It was time, he decided, to move on, to find something else to do with his life. Romesha went through the Army Career and Alumni Program, noting “the military has a great system in place to place soldiers into future employment.”
He also believed finding a new job was his own responsibility, however. He had to do it for himself. He had to be proactive. When he heard there were a lot of jobs in the oil industry in North Dakota, he was interested. His sister and her husband were already up there. The jobs paid well, they said. He didn’t need experience, either, although his experience as a non-commissioned officer impressed the company that ultimately hired him.
Kevin Small, the president and chief executive officer of KS Industries, and Romesha’s boss, appreciates veterans’ work ethics for several reasons: they follow instructions, they don’t need a lot of training, they have integrity, they’re dependable and they aren’t afraid of hard work.
He said, “It really ties to the discipline. When a service member – Clint, for instance – comes to work for us, they truly understand as we try to lay out rules, policies, regulations, things that we have to do in some type of sequence. They follow them very, very well, (and that’s crucial, because) in the type of business we’re in, there’s a tremendous amount of risk.”
Romesha and Tammy moved their young family from Fort Carson, Colo., to Minot, N.D., and bought a flood-damaged house in need of renovation. He might have to drive 90 miles each way to get to work and spend weekends working on the house, but he’d be home every night. He could spend time with Tammy – so far they’d spent most of their 10-odd years of marriage apart – and he could watch his kids grow up.
He started out as a swapper – the “guy who rides in a seat and operates the wand” – on a hydro-excavation truck, “basically a high-pressure washer and a vacuum on a semi truck so you can do non-mechanical digging to locate live (oil) lines,” Romesha explained.
KS Industries then put him through its driver’s training program, and within months he was in charge of scheduling, educating and coaching the crews of five other trucks.
“And then the safety manager of the company, I guess, had had an eye on me for awhile,” he continued, “kind of seeing the traits the Army had given me – knowing how to enforce standards, follow policies and procedures, understand standard operating procedures – and had basically scouted me out to see if I’d switch out to the role of a field safety professional. All the skills that a field safety specialist has are the same ones the military gives NCOs. We do the quality control. We take care of soldiers, or now employees. We make sure they’re wearing their protective equipment when they’re doing hazardous jobs and tasks, just like the military has risk assessments. We ensure policies are being completed … so people don’t have injuries, just like the military has troop-leading procedures to make sure things get followed in a safe and efficient way.”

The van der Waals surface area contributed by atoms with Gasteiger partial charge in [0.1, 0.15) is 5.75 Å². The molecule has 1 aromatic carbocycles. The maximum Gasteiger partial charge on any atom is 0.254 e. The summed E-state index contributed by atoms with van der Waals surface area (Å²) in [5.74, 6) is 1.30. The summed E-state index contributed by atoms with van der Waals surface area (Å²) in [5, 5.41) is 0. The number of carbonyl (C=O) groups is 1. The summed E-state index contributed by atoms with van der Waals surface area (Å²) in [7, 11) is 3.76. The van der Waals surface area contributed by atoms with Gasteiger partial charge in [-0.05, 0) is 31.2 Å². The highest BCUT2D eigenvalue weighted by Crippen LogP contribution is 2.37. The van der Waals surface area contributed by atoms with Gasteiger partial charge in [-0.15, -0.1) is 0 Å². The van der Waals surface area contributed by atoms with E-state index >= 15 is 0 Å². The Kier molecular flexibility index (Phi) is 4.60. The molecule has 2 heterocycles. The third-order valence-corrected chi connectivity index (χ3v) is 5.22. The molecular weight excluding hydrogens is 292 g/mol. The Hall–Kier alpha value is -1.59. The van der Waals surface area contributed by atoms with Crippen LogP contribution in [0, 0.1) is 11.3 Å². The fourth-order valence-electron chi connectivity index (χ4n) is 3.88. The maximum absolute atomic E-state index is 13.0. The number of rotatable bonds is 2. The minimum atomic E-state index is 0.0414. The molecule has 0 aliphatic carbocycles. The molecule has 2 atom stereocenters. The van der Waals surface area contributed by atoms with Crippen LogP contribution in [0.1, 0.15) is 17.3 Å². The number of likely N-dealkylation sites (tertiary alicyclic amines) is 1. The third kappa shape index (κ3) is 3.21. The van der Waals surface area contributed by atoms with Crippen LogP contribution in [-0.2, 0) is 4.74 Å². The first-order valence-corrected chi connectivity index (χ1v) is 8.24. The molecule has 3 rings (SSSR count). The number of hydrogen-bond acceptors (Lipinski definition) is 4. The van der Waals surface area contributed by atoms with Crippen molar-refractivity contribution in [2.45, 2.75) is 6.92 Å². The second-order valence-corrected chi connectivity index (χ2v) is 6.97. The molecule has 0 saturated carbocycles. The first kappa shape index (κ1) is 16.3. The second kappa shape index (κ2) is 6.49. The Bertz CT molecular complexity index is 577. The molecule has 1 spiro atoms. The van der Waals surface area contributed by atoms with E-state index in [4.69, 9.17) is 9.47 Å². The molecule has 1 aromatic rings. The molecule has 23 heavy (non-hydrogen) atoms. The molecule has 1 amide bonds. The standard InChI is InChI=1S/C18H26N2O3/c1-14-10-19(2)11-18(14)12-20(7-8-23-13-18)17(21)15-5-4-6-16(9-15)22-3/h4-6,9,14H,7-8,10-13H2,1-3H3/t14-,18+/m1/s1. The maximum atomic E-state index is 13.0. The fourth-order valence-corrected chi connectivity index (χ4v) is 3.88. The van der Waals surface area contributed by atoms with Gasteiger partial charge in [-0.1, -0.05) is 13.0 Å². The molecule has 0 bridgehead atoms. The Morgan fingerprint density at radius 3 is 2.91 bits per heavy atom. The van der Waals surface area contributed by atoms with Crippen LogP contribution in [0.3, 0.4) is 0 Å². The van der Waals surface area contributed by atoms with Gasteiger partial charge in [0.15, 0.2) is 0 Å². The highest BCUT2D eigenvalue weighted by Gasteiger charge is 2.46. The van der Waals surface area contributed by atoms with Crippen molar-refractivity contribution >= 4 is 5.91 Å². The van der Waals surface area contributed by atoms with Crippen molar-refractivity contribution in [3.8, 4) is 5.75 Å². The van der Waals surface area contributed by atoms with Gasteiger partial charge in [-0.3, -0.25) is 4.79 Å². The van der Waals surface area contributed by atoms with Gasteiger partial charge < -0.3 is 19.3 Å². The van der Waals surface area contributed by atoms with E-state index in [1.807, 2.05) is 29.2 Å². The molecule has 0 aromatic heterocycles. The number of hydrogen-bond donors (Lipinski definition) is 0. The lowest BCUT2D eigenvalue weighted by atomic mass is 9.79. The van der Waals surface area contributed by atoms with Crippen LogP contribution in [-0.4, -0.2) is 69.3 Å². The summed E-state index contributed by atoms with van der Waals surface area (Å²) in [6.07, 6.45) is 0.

He’s good at it, Small said, very good. He was impressed with Romesha before he heard about the Medal of Honor. Now, he’s also honored to have Romesha working for him. He’d never met a Medal of Honor recipient before, and certainly never imagined he’d have one as an employee.
“I was kind of dumbfounded,” when he heard what Romesha had done, he confessed.
“As far as I’m concerned, it’s the greatest achievement any human could ever be rewarded with. … He went beyond and beyond the call of duty and that’s why he’s being honored. And I’ll tell you what, I am just grateful to have him as part of our organization,” he said, joking that, “If he can do what he did in the battlefield in my safety group, I’ll be at zero. I’ll never have an accident. … We really want to make him a poster child for our organization.”